Snow – the saga continues

18 Feb

Well, we can forget about that earlier blog entry’s claim for the heaviest snow in 20 years!

Around Tokorozawa station on Friday afternoon

Digging out paths around Tokorozawa station.

The snowfall on Friday was not only heavier here, it was followed  by a few hours of rain on Saturday, which makes the snow piled up on roofs etc. denser.  Locally, several carports and verandas collapsed under the weight of the snow – my bike park at work also fell in.

And, to make matters worse, it looks like more snow is on the way…

http://mainichi.jp/english/english/newsselect/news/20140217p2g00m0dm089000c.html

Over 9,000 people in Japan cut off due to heavy snowfall

TOKYO (Kyodo) — More than 9,000 people remained cut off Monday after heavy snowfall on the weekend, with roads blocked in some mountainous areas of Yamanashi, Saitama and Gunma prefectures as well as western Tokyo.

People traveling in vehicles in parts of Yamanashi, Nagano and Gunma prefectures were stranded as some highways were closed, and some Chuo Line train passengers were taken to hotels and other facilities as the trains were stuck in snow in Yamanashi.

The number of deaths related to the snow, excluding people involved in traffic accidents, has risen to 19 in eight prefectures, mostly in the Kanto-Koshin region centering on Tokyo, according to the Fire and Disaster Management Agency.

In Yamanashi Prefecture, 1,200 people in the town of Hayakawa and 1,300 in the villages of Kosuge and Tabayama were cut off, while at least 1,600 people were isolated in Kofu and other parts of the prefecture.

Helicopters airlifted food supplies in Yamanashi as main roads were closed in the prefecture.

East Japan Railway Co. on Monday suspended all 60 of its limited express services on the Chuo Line to and from Tokyo.

The Japan Meteorological Agency expects further snow along the Pacific coast of western to eastern Japan from Wednesday to Thursday.

February 17, 2014(Mainichi Japan)

If it’s cold, white and not vanilla ice cream, I don’t need any more of it.

It’s very pretty, but you don’t want to be IN the picture!

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7 Responses to “Snow – the saga continues”

  1. celicaxx Wednesday, February 19, 2014 at 6:26 am #

    Wow, that actually sounds serious. Sorry for joking about getting a foot of snow. I guess any time infastructure/people aren’t prepped to handle those things, bad things happen. I wonder if this will be a trend for my lifetime.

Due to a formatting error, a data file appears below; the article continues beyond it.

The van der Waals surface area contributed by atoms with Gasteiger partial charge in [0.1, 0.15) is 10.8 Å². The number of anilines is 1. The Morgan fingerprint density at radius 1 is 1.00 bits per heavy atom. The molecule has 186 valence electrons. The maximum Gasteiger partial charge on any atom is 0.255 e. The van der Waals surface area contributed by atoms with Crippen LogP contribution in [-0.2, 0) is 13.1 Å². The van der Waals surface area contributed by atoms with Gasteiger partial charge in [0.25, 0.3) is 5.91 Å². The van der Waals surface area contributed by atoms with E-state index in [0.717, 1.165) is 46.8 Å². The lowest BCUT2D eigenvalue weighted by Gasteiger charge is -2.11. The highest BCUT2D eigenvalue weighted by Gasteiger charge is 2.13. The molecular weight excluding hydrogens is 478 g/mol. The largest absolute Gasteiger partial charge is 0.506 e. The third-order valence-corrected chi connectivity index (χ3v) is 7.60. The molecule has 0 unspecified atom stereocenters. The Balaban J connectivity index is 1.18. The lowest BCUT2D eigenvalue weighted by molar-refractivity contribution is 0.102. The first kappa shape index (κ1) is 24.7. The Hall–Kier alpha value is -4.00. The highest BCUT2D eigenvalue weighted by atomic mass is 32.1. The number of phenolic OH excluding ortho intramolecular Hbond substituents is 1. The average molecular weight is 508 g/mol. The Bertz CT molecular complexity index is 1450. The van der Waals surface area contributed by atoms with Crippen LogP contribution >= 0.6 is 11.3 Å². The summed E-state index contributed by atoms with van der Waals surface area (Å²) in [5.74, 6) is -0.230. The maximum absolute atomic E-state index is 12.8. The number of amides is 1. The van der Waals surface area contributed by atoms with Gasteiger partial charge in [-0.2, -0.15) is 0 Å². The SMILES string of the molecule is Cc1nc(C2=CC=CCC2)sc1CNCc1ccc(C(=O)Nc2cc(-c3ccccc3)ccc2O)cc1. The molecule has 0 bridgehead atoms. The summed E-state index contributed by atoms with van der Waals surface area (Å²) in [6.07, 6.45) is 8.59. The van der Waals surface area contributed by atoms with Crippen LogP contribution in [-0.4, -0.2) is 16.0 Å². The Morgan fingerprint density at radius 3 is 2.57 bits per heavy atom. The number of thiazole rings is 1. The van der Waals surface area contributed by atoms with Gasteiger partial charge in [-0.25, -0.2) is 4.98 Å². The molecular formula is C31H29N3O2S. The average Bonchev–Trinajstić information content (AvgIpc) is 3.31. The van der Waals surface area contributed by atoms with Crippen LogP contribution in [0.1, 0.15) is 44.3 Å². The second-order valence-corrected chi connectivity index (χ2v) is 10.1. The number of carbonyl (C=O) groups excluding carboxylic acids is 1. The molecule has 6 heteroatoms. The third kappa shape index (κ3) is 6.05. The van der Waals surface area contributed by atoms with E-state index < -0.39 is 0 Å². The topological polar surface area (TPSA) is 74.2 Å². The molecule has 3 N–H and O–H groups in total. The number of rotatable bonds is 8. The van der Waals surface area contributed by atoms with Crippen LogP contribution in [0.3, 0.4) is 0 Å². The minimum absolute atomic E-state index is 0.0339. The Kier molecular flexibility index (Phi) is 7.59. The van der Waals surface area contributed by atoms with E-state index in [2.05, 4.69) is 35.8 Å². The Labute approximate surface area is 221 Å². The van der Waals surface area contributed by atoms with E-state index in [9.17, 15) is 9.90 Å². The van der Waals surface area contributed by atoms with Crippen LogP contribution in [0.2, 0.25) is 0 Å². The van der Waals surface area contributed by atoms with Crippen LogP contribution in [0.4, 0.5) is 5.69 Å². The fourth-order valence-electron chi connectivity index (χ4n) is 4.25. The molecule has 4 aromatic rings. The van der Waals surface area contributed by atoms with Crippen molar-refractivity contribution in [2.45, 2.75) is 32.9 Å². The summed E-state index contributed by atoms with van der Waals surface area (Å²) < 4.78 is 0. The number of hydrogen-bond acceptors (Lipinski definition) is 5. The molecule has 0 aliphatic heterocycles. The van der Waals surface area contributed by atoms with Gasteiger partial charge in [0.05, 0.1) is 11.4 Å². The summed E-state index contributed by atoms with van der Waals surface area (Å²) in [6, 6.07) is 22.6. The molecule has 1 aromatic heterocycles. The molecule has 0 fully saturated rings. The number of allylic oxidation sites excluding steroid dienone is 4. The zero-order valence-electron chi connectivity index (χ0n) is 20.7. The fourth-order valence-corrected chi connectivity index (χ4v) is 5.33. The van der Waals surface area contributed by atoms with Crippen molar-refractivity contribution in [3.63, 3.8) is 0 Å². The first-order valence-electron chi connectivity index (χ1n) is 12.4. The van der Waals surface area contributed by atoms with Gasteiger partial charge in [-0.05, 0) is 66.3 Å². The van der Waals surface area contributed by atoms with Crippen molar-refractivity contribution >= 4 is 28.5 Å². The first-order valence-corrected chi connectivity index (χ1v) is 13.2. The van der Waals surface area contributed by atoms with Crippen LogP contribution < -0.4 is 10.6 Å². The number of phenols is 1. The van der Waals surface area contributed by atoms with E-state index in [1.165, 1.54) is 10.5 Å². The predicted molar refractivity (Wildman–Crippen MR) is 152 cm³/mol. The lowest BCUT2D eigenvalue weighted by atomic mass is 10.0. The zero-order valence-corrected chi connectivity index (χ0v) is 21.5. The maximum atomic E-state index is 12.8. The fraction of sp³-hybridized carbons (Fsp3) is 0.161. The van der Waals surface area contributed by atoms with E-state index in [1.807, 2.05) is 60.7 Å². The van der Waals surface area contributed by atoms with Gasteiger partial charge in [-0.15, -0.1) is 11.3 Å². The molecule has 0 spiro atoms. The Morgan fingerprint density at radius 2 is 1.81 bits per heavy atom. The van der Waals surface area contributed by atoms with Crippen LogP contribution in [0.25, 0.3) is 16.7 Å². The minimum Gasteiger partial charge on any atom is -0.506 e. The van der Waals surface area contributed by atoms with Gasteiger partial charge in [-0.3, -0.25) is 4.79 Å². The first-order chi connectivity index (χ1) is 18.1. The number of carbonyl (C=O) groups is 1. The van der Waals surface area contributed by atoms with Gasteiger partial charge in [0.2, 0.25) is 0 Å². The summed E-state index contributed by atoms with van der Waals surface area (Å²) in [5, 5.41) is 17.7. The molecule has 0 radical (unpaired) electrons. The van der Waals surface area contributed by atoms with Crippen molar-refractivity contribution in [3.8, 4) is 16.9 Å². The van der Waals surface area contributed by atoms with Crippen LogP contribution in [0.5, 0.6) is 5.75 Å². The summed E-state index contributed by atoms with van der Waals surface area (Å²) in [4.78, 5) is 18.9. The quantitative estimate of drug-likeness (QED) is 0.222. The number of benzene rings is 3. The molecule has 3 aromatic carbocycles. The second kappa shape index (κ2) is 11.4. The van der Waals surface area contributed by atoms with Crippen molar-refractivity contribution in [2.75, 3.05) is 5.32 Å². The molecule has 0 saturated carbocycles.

Where I live average per year is 30 inches, this year we’ve gotten over 50 and broken a record, too. But no giant 3 foot snowstorms this year, just 6-8 inches of snow every few days.

    I hope though the ground has actually frosted, as last year, we got a lot of snow, too, followed by a bunch of warm spells, and there was no frosted ground really. So the ticks survived the winter, and basically some places I’d walk around in, there’d be dozens of ticks stuck on you unless you sprayed a lot of DEET on you.

    • wildinjapan Thursday, February 20, 2014 at 4:43 am #

      Don’t fret it. It’s weird how we tend to view our own environments as “normal” – I still remember sniggering at reports of a heatwave in the U.K. when I was a kid. Apparently, temperatures soared to 32℃ – where I come from, it’s not uncommon to have stretches in summer in which the minimum is higher than that.

      Those ticks sound nasty. Are they venomous like the ones in Australia?

      • celicaxx Thursday, February 20, 2014 at 5:55 am #

        Not venomous, but they carry various diseases. Lyme disease is a big one that causes basically chronic fatigue for like ever if it’s not picked up soon enough.

        In other parts of the country there’s Rocky Mountain Spotted Fever, which is pretty scary of a fever. My friend caught a variant of it here somehow (at least he believes that) and it gave him a pretty high fever that he had to go to the hospital for and needed doxycycline (sp?,) a very strong antibiotic. This isn’t quite too applicable for humans, but sometimes so many ticks attach to deer and moose that they’ll drain all the blood out of them and kill them, too, this is happening in Alaska and stuff right now due to the warming trend, permafrost is disappearing.

        My friend says “Australia, where the white man goes to die.” Scary wildlife there. Japan’s got a few little things like those giant hornets and whatnot, but it’s probably a cakewalk going out hiking or being outdoors in general in Japan compared to Australia, right?

      • wildinjapan Thursday, February 20, 2014 at 6:17 am #

        Yep. With the exception of hornets and bears (and at least one of these over-rated in my opinion), Australia tops Japan in the “things in nature that could kill you” division. Apart from weather and volcanoes.

  2. Nature on the Edge Tuesday, February 18, 2014 at 5:30 am #

    Sounds very trying, and i guess that hibernation isn’t an option.

    • wildinjapan Tuesday, February 18, 2014 at 5:42 am #

      I wish it was an option!
      Locally, the worst part is finding somewhere to pile up all that snow, when the piles from the previous fall still haven’t melted.
      That, and discovering patches of road/footpath that are more akin to an ice rink.

      • Nature on the Edge Wednesday, February 19, 2014 at 6:02 am #

        That sounds challenging; good luck with the icy footpaths. Hopefully warmer weather is on it’s way to reduce those snow piles….

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